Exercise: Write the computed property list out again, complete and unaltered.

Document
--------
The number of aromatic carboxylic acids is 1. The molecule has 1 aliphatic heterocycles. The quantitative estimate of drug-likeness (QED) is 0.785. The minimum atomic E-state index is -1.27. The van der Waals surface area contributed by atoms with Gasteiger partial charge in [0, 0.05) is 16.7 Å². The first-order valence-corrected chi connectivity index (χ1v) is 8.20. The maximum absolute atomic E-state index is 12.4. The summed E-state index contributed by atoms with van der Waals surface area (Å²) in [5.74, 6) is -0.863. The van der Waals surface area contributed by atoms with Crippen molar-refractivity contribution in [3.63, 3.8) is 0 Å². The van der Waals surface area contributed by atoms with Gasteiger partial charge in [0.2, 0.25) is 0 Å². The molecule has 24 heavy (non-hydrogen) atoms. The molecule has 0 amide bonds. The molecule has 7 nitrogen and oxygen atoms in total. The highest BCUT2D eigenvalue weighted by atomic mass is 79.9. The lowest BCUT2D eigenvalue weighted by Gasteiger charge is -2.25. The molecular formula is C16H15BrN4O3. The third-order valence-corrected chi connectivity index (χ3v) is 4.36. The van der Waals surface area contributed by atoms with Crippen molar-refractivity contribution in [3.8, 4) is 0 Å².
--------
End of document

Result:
The number of aromatic carboxylic acids is 1. The molecule has 1 aliphatic heterocycles. The quantitative estimate of drug-likeness (QED) is 0.785. The minimum atomic E-state index is -1.27. The van der Waals surface area contributed by atoms with Gasteiger partial charge in [0, 0.05) is 16.7 Å². The first-order valence-corrected chi connectivity index (χ1v) is 8.20. The maximum absolute atomic E-state index is 12.4. The summed E-state index contributed by atoms with van der Waals surface area (Å²) in [5.74, 6) is -0.863. The van der Waals surface area contributed by atoms with Crippen molar-refractivity contribution in [3.63, 3.8) is 0 Å². The van der Waals surface area contributed by atoms with Gasteiger partial charge in [0.2, 0.25) is 0 Å². The molecule has 24 heavy (non-hydrogen) atoms. The molecule has 0 amide bonds. The molecule has 7 nitrogen and oxygen atoms in total. The highest BCUT2D eigenvalue weighted by atomic mass is 79.9. The lowest BCUT2D eigenvalue weighted by Gasteiger charge is -2.25. The molecular formula is C16H15BrN4O3. The third-order valence-corrected chi connectivity index (χ3v) is 4.36. The van der Waals surface area contributed by atoms with Crippen molar-refractivity contribution in [3.8, 4) is 0 Å².